Neighbors of a woman killed in a house fire in Mendenhall Valley rushed in to save her Monday night, crawling through thick smoke and dragging her clear of the burning house.
“She was a wonderful woman,” said Josh Shetlar, Mona Azevedo’s neighbor.
Azevedo, 77, lived alone in her home. Shetlar was one of several neighbors who tried to save her, despite the danger from the smoke and flames.
“We moved in across the street about 22 years ago, and got to know her and her husband Ted,” said Azevedo’s neighbor, Debbie Soto. “Once her husband passed, we got really close to her and started doing Sunday dinners with her.”
Soto saw something was wrong when she went over to visit with Azevedo in her Dogwood Lane home Monday night.
“I was taking her a pot of soup on Monday night and that’s when I discovered her house was on fire,” Soto said.
When Soto saw there was a fire, neighbors ran in the home to try to save her. Several went to the front door, while Shetlar ran around back to try and get around.
“I kicked the back door open,” Shetlar said. “I tried to go in, but there was too much smoke.”
Shetlar said he crawled on his hands and knees to avoid the smoke and help get Azevedo out of the house. Once Azevedo was outside, one neighbor — a nurse — performed CPR, while he and others ran back to get fire extinguishers and suppress the blaze, Shetlar said.
“I wish I knew who he was but he just came out of nowhere and started performing chest compressions,” Soto said, describing the man who performed CPR.
Azevedo was taken to Bartlett Regional Hospital, but attempts to resuscitate her failed, authorities said.
In spite of that, Soto was fulsome in her praise for the Capital City Fire/Rescue personnel responding to the fire.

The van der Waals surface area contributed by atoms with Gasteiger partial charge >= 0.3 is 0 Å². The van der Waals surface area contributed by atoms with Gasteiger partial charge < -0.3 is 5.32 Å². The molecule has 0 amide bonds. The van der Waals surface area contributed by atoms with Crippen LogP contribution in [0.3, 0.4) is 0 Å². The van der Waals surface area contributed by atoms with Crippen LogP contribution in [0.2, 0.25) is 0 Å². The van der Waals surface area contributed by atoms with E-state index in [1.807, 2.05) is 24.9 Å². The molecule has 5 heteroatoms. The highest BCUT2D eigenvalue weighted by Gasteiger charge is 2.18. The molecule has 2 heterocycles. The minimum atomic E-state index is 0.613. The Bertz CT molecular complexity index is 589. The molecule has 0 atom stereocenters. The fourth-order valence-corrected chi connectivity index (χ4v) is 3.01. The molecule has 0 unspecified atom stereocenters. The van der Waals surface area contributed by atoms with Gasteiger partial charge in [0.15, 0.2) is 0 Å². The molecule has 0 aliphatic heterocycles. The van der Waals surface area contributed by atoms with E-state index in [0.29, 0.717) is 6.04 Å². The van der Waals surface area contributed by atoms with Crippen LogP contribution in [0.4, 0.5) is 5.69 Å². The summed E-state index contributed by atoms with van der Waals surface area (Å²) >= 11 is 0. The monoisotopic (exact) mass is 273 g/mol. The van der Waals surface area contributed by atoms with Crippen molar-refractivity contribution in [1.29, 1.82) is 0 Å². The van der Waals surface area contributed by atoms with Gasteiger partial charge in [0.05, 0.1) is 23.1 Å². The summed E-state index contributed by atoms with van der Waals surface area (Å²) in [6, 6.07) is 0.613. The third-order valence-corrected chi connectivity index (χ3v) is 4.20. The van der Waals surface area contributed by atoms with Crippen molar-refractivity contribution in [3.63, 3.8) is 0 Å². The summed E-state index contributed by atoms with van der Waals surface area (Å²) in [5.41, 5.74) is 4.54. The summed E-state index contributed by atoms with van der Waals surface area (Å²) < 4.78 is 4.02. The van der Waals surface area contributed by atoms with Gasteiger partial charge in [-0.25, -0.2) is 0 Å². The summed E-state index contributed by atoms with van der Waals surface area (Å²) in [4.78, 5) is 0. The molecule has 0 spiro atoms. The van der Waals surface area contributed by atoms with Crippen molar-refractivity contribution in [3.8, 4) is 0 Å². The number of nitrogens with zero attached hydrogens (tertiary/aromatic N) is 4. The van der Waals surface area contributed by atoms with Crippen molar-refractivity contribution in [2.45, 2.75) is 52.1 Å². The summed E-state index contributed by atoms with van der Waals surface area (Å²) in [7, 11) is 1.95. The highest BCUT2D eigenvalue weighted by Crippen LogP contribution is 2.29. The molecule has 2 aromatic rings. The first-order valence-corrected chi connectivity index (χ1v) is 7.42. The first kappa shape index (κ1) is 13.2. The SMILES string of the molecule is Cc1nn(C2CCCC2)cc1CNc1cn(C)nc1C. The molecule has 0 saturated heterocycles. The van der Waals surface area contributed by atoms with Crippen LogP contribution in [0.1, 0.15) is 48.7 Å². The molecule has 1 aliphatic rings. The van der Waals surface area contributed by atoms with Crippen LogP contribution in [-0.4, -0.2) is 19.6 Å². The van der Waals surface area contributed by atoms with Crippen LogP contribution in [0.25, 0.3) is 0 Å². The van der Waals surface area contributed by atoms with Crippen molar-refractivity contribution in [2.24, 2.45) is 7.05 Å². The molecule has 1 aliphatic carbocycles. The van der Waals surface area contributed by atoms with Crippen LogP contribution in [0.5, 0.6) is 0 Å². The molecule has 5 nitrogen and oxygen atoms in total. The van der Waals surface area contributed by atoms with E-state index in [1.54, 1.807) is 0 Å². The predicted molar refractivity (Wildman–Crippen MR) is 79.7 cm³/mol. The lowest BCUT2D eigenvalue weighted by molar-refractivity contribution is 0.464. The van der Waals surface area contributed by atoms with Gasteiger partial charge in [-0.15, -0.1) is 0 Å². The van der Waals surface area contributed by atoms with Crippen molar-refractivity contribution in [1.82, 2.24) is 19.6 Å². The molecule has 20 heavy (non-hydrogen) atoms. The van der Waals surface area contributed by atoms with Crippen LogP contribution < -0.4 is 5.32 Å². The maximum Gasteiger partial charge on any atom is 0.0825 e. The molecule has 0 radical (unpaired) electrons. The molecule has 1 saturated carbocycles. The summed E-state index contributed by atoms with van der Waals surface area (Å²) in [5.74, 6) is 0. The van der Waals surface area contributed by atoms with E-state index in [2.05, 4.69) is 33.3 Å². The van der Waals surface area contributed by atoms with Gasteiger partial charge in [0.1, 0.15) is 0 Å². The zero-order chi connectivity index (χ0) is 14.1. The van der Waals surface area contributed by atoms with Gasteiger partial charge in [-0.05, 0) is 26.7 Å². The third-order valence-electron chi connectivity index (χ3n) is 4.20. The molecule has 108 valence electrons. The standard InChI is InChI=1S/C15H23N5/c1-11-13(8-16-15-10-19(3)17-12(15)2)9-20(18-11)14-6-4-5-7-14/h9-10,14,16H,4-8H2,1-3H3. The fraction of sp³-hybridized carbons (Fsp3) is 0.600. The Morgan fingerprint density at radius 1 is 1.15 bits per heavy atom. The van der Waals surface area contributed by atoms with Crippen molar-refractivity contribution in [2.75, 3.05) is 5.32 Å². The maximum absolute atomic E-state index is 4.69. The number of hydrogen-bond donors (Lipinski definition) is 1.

“I can’t say enough about CCFR,” Soto said. “They were so compassionate and amazing and professional. I can’t thank the responders enough.”
Medics at the scene said that Azevedo’s blood sugar was at extremely elevated levels, possibly contributing to her unconsciousness, Shetlar said. However, medical status is part of the investigation and officials couldn’t comment on it at due to health privacy laws.
“She loved to talk, loved to be around people,” Shetlar said.
Azevedo was a private person, but loved visitors, Soto said. She would quickly become friends with anyone who came by, and as happy to talk and tell stories about when she was younger. Born in Valdez and raised in Ketchikan, she married her husband, Ted Azevedo, who was from California, in Juneau.
“They loved to go on road trips. They loved to drive around Alaska. They also loved to drive down in the California-Neveda area,” said Soto. “They loved to go explore, go off the grid, drive into the back country.”
Azevedo and her husband never had children. When her husband died in 2013, Azevedo got out less and less, but still loved to go on trips around the area with people.
“She loved to go to the glacier and look at the bear Nicky. She loved Romeo, the wolf,” said Soto. “On sunny days we’d pick her up and take her to the beach and have a barbecue.”
According to CCFR Fire Marshal Dan Jager, the origin of the fire may be an appliance so thoroughly incinerated by the fire that he couldn’t say what it was.
“It was a melted glob on the countertop,” Jager said.
As part of their investigation, Jager said, CCFR will send the unidentifiable appliance to the Bureau of Alcohol, Tobacco, Firearms and Explosives lab in Maryland, which routinely does this kind of work to aid in investigations.
Azevedo’s body will also go to the State Medical Examiner’s Office in Anchorage for her autopsy. Jager said the fire does not appear to be suspicious. The examination of the appliance by the ATF will likely take two to four weeks, Jager said.
Jager did caution would-be rescuers to think very carefully before running into a fire unprepared and unequipped.
“We could have had at least one or two other victims in this fire,” Jager said.
• Contact reporter Michael S. Lockett at 523-2271 or firstname.lastname@example.org.